My Math Forum Rolle's Theorem Help

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 March 17th, 2016, 09:17 AM #1 Newbie   Joined: Feb 2016 From: Fort Worth Posts: 8 Thanks: 0 Rolle's Theorem Help Ok, so after I find the derivative to set f'(c)=0 on the explanations it just skips a bunch of steps saying that: 3(x^2)-12x+11=0 when x=(6+-sqrt3)/3 Can someone explain step by step so i can apply it to other problems? Thanks in advance.
 March 17th, 2016, 09:46 AM #2 Senior Member   Joined: Dec 2012 From: Hong Kong Posts: 853 Thanks: 311 Math Focus: Stochastic processes, statistical inference, data mining, computational linguistics Pretty sure that's just the quadratic formula. $\displaystyle x = \frac{-(-12) \pm \sqrt{(-12)^2 - 4(3)(11)}}{2(3)}=\frac{12 \pm \sqrt{12}}{6}=\frac{12 \pm 2\sqrt{3}}{6}=\frac{6\pm \sqrt{3}}{3}$ Thanks from Azilips
 March 17th, 2016, 09:47 AM #3 Math Team   Joined: Dec 2013 From: Colombia Posts: 7,690 Thanks: 2669 Math Focus: Mainly analysis and algebra That just looks like an example to me, but it's hard to tell without knowing what the book says.
March 17th, 2016, 09:56 AM   #4
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Quote:
 Originally Posted by v8archie That just looks like an example to me, but it's hard to tell without knowing what the book says.
Presumably it's a question where you have to verify Rolle's theorem. It's already shown that f(a) = f(b) where a, b are the two endpoints, the original function is a polynomial (and hence is differentiable and continuous everywhere), and $\displaystyle f'(x) = 3x^2-12x+11$.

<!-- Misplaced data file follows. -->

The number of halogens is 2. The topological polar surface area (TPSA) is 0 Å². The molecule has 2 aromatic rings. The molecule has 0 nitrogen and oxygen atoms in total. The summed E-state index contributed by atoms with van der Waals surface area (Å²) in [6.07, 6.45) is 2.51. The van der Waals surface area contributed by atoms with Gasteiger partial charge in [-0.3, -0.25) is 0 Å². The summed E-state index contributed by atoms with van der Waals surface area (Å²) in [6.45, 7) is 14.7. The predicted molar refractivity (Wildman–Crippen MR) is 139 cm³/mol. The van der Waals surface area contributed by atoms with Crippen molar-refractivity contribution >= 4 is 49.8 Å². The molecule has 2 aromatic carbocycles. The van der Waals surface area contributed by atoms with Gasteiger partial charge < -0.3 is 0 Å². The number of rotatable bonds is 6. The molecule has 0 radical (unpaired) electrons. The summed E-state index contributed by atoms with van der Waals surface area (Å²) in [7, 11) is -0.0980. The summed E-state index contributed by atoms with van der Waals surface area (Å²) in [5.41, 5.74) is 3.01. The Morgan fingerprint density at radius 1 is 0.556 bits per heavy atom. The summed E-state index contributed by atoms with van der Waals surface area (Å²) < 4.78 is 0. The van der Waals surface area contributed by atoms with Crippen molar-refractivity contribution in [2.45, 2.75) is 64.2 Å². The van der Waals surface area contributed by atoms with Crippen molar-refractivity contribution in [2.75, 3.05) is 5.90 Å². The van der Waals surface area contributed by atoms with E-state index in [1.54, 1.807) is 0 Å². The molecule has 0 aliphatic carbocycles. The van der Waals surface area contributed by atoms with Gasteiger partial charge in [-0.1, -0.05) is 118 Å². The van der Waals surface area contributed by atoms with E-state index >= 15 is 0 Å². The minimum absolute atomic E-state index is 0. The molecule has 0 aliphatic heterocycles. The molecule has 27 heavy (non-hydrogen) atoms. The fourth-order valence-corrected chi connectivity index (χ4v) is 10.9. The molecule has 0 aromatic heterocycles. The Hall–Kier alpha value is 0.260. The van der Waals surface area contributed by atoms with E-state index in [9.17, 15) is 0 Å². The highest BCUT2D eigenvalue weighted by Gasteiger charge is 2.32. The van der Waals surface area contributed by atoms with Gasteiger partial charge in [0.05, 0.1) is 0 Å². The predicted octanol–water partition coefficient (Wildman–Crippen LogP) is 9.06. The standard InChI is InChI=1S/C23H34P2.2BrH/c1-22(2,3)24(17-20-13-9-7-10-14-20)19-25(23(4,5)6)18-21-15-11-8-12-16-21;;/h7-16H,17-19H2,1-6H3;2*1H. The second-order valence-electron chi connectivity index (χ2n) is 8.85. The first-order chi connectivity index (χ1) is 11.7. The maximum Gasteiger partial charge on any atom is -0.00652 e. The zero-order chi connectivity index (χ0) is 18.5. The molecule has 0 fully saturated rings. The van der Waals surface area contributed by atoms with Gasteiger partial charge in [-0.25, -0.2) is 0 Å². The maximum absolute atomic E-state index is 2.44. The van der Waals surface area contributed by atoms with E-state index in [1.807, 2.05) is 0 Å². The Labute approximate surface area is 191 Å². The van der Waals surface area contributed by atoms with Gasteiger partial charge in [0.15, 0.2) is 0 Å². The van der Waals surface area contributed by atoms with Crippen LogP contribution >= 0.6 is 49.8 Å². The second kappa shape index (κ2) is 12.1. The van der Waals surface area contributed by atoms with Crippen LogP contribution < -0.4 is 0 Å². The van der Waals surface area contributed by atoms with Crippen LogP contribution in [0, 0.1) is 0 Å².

March 17th, 2016, 11:46 AM #5 Math Team   Joined: Jan 2015 From: Alabama Posts: 3,264 Thanks: 902 Are you asking how to solve that quadratic equation? If there is no simple factoring, I prefer to "complete the square". From $\displaystyle 3x^2- 12x+ 11= 0$, subtract 11 from both sides and factor a "3" out of the left: $\displaystyle 3(x^2- 4x)= -11$. Divide both sides by 3: $\displaystyle x^2- 4x= \frac{-11}{3}$. Adding 4 to both sides "completes the square" on the left: $\displaystyle x^2- 4x+ 4= (x- 2)^2= 4- \frac{11}{3}= \frac{12}{3}- \frac{11}{3}= \frac{1}{3}$. Taking the square roots of both sides, $\displaystyle x- 2= \pm\sqrt{\frac{1}{3}}= \frac{\sqrt{3}}{3}$. Adding 2 to both sides $\displaystyle x= 2\pm \frac{\sqrt{3}}{3}= \frac{6\pm\sqrt{3}}{3}$. If you apply those steps to the general quadratic, $\displaystyle ax^2+ bx+ c= 0$, you get the "quadratic formula" 123qwerty refers to, $\displaystyle x= \frac{-b\pm\sqrt{b^2- 4ac}}{2a}$. Thanks from Azilips

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